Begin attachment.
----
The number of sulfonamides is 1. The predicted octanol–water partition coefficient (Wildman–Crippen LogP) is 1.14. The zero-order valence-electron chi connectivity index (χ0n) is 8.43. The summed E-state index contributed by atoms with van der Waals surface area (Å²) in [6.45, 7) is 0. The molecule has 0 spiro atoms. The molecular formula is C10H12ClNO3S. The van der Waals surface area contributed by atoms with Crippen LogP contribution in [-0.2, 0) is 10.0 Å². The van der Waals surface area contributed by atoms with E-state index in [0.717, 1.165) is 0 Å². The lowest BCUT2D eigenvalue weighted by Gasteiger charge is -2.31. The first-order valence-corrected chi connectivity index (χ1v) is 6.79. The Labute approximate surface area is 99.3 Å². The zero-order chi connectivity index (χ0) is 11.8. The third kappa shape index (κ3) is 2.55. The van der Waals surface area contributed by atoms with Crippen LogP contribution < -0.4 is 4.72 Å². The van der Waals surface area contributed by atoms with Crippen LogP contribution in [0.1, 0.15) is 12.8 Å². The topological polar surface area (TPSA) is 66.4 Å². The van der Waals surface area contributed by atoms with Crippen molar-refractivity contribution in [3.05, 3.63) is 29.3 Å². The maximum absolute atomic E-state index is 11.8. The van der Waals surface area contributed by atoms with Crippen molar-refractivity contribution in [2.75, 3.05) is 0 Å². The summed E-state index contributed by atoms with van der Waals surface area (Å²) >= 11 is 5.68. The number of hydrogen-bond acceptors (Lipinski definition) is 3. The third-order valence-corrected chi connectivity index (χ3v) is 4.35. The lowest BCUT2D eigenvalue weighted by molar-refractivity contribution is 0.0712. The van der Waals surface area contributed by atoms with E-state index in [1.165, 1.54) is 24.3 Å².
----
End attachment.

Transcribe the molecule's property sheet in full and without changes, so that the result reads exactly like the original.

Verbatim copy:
The number of sulfonamides is 1. The predicted octanol–water partition coefficient (Wildman–Crippen LogP) is 1.14. The zero-order valence-electron chi connectivity index (χ0n) is 8.43. The summed E-state index contributed by atoms with van der Waals surface area (Å²) in [6.45, 7) is 0. The molecule has 0 spiro atoms. The molecular formula is C10H12ClNO3S. The van der Waals surface area contributed by atoms with Crippen LogP contribution in [-0.2, 0) is 10.0 Å². The van der Waals surface area contributed by atoms with E-state index in [0.717, 1.165) is 0 Å². The lowest BCUT2D eigenvalue weighted by Gasteiger charge is -2.31. The first-order valence-corrected chi connectivity index (χ1v) is 6.79. The Labute approximate surface area is 99.3 Å². The zero-order chi connectivity index (χ0) is 11.8. The third kappa shape index (κ3) is 2.55. The van der Waals surface area contributed by atoms with Crippen LogP contribution < -0.4 is 4.72 Å². The van der Waals surface area contributed by atoms with Crippen LogP contribution in [0.1, 0.15) is 12.8 Å². The topological polar surface area (TPSA) is 66.4 Å². The van der Waals surface area contributed by atoms with Crippen molar-refractivity contribution in [3.05, 3.63) is 29.3 Å². The maximum absolute atomic E-state index is 11.8. The van der Waals surface area contributed by atoms with Crippen molar-refractivity contribution in [2.75, 3.05) is 0 Å². The summed E-state index contributed by atoms with van der Waals surface area (Å²) >= 11 is 5.68. The number of hydrogen-bond acceptors (Lipinski definition) is 3. The third-order valence-corrected chi connectivity index (χ3v) is 4.35. The lowest BCUT2D eigenvalue weighted by molar-refractivity contribution is 0.0712. The van der Waals surface area contributed by atoms with E-state index in [1.165, 1.54) is 24.3 Å².